[Histonet] Formaldehyde ban in Europe

From:Paul Bradbury

Several European countries have already banned the use of formaldehyde 
as an embalming fluid; some other countries are considering a ban. There 
has been no suggestion that formaldehyde be banned as a fixative for 
histological purposes. So, we as a group of concerned users, have no 
need to go out searching for alternate fixatives.

Doing a Google search for "formaldehyde ban Europe embalming" produced 
several hundred hits from a wide variety of sources (as most Google 
searches do). Some were relevant, some were from ecological groups 
wanting to ban formaldehyde along with almost everything else, and 
others were from people whose brains had obviously already been pickled 
in some other reagent. From the relevant ones, it seems that the 
embalmers have a history of being less than careful with their 
formaldehyde-containing fluids, consequently some of their group have 
developed formaldehyde-associated disorders. These are all conditions 
that we know about and use appropriate protocols to avoid. Again there 
was no suggestion that formaldehyde be banned as a tissue fixative.

Logically, a total ban on formaldehyde would be impossible. Contrary to 
common beliefs, the amount of formaldehyde used for tissue fixation is a 
tiny fraction of the total amount produced each year. Formaldehyde, in 
huge quantities, is used in the manufacturing of many household and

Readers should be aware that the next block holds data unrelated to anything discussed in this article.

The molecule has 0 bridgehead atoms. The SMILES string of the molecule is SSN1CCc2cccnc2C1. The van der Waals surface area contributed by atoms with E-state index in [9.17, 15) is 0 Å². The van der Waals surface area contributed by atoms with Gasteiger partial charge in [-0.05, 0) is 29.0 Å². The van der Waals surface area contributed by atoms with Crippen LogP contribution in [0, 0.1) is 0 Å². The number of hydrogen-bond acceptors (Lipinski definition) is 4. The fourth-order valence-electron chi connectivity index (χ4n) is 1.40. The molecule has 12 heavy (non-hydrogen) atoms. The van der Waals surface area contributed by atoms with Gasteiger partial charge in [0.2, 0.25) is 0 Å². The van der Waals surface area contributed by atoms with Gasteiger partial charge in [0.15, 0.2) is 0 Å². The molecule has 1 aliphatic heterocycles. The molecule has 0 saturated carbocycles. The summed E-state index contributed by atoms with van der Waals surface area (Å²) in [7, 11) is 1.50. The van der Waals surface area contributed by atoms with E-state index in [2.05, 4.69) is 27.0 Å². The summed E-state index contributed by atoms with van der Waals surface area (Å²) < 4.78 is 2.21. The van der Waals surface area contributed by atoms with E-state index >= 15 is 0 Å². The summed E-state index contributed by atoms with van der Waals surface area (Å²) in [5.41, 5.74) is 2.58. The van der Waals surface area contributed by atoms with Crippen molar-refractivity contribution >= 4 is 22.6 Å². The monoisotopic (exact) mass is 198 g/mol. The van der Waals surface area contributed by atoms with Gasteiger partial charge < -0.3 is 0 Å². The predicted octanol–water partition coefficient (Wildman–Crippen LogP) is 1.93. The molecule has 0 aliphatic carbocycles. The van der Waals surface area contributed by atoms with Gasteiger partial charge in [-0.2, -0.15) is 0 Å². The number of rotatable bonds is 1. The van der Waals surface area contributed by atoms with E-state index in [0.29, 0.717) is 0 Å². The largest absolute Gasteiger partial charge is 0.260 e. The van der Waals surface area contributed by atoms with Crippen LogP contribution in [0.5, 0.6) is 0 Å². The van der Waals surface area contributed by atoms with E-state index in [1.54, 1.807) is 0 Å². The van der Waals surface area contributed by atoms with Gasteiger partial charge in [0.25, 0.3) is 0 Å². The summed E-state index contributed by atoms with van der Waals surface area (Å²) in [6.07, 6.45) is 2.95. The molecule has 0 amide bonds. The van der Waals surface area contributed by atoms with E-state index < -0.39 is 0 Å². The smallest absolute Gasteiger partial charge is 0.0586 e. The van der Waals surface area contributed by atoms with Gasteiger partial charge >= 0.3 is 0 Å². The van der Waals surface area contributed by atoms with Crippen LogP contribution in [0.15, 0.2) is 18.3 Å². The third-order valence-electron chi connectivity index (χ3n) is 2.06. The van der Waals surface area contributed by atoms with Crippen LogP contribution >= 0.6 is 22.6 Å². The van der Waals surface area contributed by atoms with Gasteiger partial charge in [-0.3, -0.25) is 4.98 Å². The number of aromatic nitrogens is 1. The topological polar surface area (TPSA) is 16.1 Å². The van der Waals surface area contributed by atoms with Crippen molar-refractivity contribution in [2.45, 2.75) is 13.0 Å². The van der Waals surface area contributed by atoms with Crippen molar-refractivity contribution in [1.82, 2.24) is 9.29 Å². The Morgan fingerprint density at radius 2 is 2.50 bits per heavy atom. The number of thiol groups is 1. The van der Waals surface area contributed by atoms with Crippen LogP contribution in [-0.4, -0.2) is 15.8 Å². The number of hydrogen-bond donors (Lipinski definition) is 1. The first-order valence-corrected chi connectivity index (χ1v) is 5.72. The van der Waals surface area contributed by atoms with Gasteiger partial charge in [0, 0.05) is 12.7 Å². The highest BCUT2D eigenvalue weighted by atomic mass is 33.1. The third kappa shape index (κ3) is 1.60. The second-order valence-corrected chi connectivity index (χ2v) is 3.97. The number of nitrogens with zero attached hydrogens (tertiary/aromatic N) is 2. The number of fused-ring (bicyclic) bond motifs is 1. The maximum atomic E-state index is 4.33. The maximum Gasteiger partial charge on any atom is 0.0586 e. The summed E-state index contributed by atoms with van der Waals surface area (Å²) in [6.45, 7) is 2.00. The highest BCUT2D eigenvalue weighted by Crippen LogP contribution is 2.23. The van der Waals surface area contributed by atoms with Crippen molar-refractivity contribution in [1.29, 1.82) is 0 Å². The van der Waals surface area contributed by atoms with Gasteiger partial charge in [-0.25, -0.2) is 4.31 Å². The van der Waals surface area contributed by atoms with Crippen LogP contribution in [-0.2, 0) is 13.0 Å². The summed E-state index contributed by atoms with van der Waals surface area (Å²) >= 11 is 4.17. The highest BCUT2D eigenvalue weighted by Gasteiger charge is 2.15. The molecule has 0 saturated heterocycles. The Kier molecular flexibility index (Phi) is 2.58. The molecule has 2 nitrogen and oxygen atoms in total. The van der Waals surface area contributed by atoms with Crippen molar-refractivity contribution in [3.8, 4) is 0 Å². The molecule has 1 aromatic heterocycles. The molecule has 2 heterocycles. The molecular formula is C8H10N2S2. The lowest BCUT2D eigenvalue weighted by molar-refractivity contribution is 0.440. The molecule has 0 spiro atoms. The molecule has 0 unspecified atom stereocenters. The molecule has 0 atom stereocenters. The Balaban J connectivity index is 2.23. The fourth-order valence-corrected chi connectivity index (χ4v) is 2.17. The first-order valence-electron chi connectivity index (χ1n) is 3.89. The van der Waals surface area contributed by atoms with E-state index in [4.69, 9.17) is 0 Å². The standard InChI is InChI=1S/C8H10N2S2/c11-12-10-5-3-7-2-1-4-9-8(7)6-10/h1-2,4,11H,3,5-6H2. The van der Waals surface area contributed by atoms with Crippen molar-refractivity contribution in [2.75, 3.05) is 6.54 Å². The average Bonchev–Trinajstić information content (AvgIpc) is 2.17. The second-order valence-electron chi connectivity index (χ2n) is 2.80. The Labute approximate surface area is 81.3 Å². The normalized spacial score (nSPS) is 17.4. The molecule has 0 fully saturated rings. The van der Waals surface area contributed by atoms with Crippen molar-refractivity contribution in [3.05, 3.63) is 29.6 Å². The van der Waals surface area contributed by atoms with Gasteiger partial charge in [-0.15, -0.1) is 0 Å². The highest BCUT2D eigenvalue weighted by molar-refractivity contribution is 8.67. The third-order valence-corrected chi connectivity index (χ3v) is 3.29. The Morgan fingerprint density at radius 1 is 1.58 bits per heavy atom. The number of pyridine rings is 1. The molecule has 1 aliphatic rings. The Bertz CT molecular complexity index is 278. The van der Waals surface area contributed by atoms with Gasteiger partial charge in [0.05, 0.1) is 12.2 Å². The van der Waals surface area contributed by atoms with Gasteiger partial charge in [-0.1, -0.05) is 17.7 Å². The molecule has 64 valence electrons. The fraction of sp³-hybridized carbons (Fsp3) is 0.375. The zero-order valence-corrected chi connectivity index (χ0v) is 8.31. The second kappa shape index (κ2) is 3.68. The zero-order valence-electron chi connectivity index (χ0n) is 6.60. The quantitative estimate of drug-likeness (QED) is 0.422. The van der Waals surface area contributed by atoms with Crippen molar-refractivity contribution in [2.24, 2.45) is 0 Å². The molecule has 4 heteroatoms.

commercial products.

The majority of formaldehyde is used in the production of polymers and 
other chemicals. When combined with phenol, urea, or melamine, 
formaldehyde produces a hard resin such as those used in plywood or 
carpeting. It is used as the wet-strength resin added to sanitary paper 
products such as facial tissue, table napkins, and roll towels. They are 
also foamed to make home insulation, or cast into molded products. 
Production of formaldehyde resins accounts for more than half of 
formaldehyde consumption.

Formaldehyde is used to produce glues used in the manufacture of 
particleboard, plywood, veneers, and other wood products as well as 
spray-on insulating foams. The textile industry uses formaldehyde-based 
resins to make fabrics crease-resistant.

Whether the enviromentalists like it or not, formaldehyde is unlikely to 
disappear anytime in the foreseeable future. But, we do need to handle 
it safely and be aware of its dangers.

(It was cool and rainy afternoon here in Kamloops, so no gardening, no 
golf, just a Google search and a few e-mails).

Paul Bradbury,
Kamloops, BC


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